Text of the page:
It's RSV Time Again
This contagious virus spreads through the air and through surface contact.
By Marven Ewen, MD
It’s that time of year again: winter. With it comes seasonal medical conditions such as viral bronchiolitis. This is a condition common in young infants, usually under the age of one, where the very small airways (bronchioles) become inflamed. It is caused by a virus, most often Respiratory Syncytial Virus, usually referred to as RSV.
This is a very contagious virus which spreads both by aerosol droplets and on surfaces. Adults can also get it, but usually they get milder symptoms. Remember PPE on any call involving a virus to best protect yourself.
RSV symptoms can last for several weeks, prompting many parents to see their doctor for antibiotics; however, antibiotics don’t treat viruses and are not indicated for this condition. I can’t tell you how many times I have had this conversation with parents who seem very hesitant to accept this fact.
Fortunately, most kids that get this infection don’t develop respiratory distress unless they have risk factors. Those at higher risk include kids with congenital heart disease, depressed immunity, and premature infants. Some of these patients will end up in the hospital for treatment.
Signs & Symptoms
Typical symptoms appear like any viral cold: runny nose, fever, cough. Those that become more ill will begin to show signs of respiratory problems. In babies, respiratory distress can present as lethargy, poor feeding, nasal flaring in inspiration, and as the condition gets worse, grunting, tachypnea, tachycardia, and intercostal/supraventricular retractions develop. You can often hear wheezing on auscultation.
Assessment & Emergency Care
You should have some idea of the normal range of vitals in a baby - a baby’s normal respiratory rate is 30-60, and is often irregular with pauses of several seconds, so you need to measure for at least 30 seconds and often measuring over a full minute is best. Normal pulse in a baby under a year of age is about 90-160, and best checked at the brachial artery on the inside of the upper arm. And remember assessment isn’t just about numbers - does the baby look ill?
Every EMT should be able to recognize respiratory distress. If you are seeing signs of respiratory distress then start high flow oxygen as soon as you recognize it. Albuterol neb can be tried, but is often not effective for this condition. Oxygen is what a baby in respiratory distress needs immediately.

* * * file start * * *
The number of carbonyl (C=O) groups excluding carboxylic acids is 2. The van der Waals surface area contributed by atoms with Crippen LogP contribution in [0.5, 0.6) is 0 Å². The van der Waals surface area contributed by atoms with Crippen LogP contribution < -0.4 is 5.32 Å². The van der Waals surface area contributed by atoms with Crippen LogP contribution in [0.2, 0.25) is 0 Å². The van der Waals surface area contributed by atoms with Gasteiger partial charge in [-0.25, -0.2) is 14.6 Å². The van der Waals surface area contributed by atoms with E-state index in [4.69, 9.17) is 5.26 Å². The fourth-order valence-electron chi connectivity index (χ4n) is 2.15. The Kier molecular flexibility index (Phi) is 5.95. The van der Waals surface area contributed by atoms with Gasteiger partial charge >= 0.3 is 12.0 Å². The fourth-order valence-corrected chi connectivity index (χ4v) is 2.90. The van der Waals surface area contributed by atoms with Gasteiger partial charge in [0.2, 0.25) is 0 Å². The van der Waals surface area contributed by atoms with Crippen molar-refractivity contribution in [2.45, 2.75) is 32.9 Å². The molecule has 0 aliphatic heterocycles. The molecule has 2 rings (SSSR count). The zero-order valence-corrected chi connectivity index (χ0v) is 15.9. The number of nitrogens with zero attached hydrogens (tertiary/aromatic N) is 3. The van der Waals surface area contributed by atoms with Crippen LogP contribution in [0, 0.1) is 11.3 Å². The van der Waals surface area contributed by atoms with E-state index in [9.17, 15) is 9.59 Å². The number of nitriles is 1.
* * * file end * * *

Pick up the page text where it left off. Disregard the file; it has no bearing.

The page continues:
Risk of Asthma
As an interesting aside on this topic, children that had RSV as infants have higher incidence of asthma later in childhood. It is not known whether this is a causal relationship, or if the kids who got bronchiolitis were at a higher risk for it because of their predisposition for asthma.
More from The Allied Times
Raynaud’s PhenomenonThe vascular condition where cold fingers and toes aren’t just from winter weather.By Jenny Ewen, BA, NREMTEditor-In-ChiefOverviewAs the winter season settles upon us, feeling cold is a pretty common occurrence. Blood vessels near the surface of the skin will constrict when exposed to cold in order to push blood deeper in the body and…
Stress Eating: An Emotional Blackhole Stress and overeating can go hand in hand, but prevention is possible.By Mariah Xzena Briones, RMTCertification SpecialistAre your cravings immensely increasing when you’re bombarded with never-ending tasks at work? Have you noticed your study table being more occupied with snacks than books especially during exam week? Food cravings and increased…
A Trip to Africa The threat of malaria must be considered when traveling.By Marven Ewen, MDMedical DirectorOne evening an aspiring 40 year old nature photographer was brought to the ER. He was feeling ill with intermittent fever for several days. He had malaise, arthralgias, a headache, and episodes of delirium. No one else in the…
Carpal Tunnel Syndrome Early diagnosis is key to stopping progression of this condition.By Mariah Xzena Briones, RMTCertification SpecialistEMTs must use their hands and wrist to carry patients or move heavy objects for rescue operations. When the patient is critical for both time and condition, EMTs prioritize their patients and sometimes overuse their hands and wrists…
The Hidden Stroke Atrial fibrillation can be the culprit behind embolic stroke.By Marven Ewen, MDMedical DirectorJohn is a busy 58-year-old accountant who, during the previous week, had been feeling more tired than usual but thought he might be coming down with some sort of virus; however, the usual symptoms of a cold such as nasal…
Anti-NMDA Receptor Encephalitis The neurological condition resulting in sudden and severe behavioral changes. By Jenny Ewen, BA, NREMTEditor-In-Chief OverviewFirst identified in 2007 by Dr. Joseph Dalmau, anti-NMDA receptor encephalitis is an auto-immune disease where antibodies attack the NMDA receptors in the brain (specifically the GluN1 subunit), causing a litany of symptoms due to the…